Intraocular Vascular Tumors
Retinal Capillary Hemangioma
Retinal Capillary Hemangioma is a benign vascular tumor that arises from the retina or optic disc. The average age at initial detection is usually between 15 and 35 years1 with mean age at diagnosis in von Hippel Lindau syndrome (VHL)being approximately 25 years.2 This lesion occurs in both syndromic (von Hippel Lindau syndrome) and isolated clinical settings, and can be further classified on the basis of their location within the retina (peripheral and juxtapapillary), morphology (endophytic, exophytic and sessile); and its effects on the retina (exudative and tractional form). If a patient has only characteristic retinal lesion and its associated ocular complications, that patient is said to have von Hippel disease rather than VHL syndrome. Most individuals who have multifocal bilateral retinal capillary hemangiomas have the syndrome, whereas most persons who have a single tumor is one eye do not.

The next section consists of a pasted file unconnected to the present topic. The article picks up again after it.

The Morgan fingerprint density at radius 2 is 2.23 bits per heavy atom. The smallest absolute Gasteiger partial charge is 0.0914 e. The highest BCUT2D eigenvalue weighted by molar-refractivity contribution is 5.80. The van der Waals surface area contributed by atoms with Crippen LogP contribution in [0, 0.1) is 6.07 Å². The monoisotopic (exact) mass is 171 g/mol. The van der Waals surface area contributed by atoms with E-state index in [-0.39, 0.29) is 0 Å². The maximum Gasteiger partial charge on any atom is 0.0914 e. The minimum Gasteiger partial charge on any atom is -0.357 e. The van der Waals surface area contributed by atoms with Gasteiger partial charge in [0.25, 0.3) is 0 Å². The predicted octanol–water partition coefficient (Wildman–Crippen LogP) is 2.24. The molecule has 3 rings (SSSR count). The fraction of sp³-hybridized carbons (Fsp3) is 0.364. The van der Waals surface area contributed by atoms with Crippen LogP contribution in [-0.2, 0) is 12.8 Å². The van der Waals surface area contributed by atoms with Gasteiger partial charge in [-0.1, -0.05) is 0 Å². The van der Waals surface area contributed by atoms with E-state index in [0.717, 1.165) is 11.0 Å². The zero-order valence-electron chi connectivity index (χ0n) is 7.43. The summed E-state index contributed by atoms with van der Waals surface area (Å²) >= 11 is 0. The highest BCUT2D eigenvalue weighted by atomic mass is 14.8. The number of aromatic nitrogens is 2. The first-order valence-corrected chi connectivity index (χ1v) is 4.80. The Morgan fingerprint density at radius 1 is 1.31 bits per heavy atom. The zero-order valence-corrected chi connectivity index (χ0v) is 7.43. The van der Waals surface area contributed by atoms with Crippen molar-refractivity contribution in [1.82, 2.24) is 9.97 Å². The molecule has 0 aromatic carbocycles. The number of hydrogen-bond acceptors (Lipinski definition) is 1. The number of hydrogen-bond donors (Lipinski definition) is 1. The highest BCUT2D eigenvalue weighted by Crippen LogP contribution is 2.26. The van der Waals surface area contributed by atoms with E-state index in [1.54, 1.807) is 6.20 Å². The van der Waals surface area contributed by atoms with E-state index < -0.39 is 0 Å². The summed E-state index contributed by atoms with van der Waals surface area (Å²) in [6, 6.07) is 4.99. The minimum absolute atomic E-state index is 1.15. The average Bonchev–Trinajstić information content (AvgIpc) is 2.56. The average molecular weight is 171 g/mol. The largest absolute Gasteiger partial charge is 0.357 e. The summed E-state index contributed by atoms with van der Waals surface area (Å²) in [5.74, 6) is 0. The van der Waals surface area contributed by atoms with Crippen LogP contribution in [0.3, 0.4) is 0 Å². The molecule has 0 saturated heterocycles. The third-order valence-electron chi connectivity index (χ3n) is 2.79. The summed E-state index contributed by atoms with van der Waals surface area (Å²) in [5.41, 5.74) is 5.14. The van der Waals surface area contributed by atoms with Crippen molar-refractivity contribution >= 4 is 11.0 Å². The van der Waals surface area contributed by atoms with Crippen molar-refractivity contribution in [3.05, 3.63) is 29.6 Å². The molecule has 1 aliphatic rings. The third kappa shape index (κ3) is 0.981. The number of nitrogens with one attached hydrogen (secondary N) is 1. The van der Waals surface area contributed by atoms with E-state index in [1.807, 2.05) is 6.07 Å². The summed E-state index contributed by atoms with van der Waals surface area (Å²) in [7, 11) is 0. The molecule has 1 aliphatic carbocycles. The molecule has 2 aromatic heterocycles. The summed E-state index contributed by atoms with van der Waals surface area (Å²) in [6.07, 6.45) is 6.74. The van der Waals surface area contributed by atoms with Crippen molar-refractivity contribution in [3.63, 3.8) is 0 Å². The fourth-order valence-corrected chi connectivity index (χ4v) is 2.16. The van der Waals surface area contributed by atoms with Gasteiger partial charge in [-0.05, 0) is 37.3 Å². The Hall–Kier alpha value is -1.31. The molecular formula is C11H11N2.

Blurred vision in the affected eye or loss of visual field is the usually presenting symptom. The lesion typically appears as a reddish spherical lesion fed and drained by dilated tortuous retinal blood vessels. Prominent afferent and efferent vessels of this type are commonly associated with tumors as small as 1 mm in diameter. In many cases veins also become irregular and segmented with fusiform dilations along their course. Intraretinal and subretinal exudation is often seen around the tumor or in the macula. The majority of the retinal capillary hemangiomas are located in the superotemporal and inferotemporal peripheral retina. Exudation overlying and surrounding a retinal capillary hemangioma is common particularly when the tumor is more than 2-3 mm in diameter.3 Exudative retinal detachment may occur and become chronic, frequently leading to iris neovascularization and neovascular glaucoma. Vitreous membranes are strongly adhering to the hemangioma; consequently contraction of the membranes leads to a complex tractional retinal detachment.3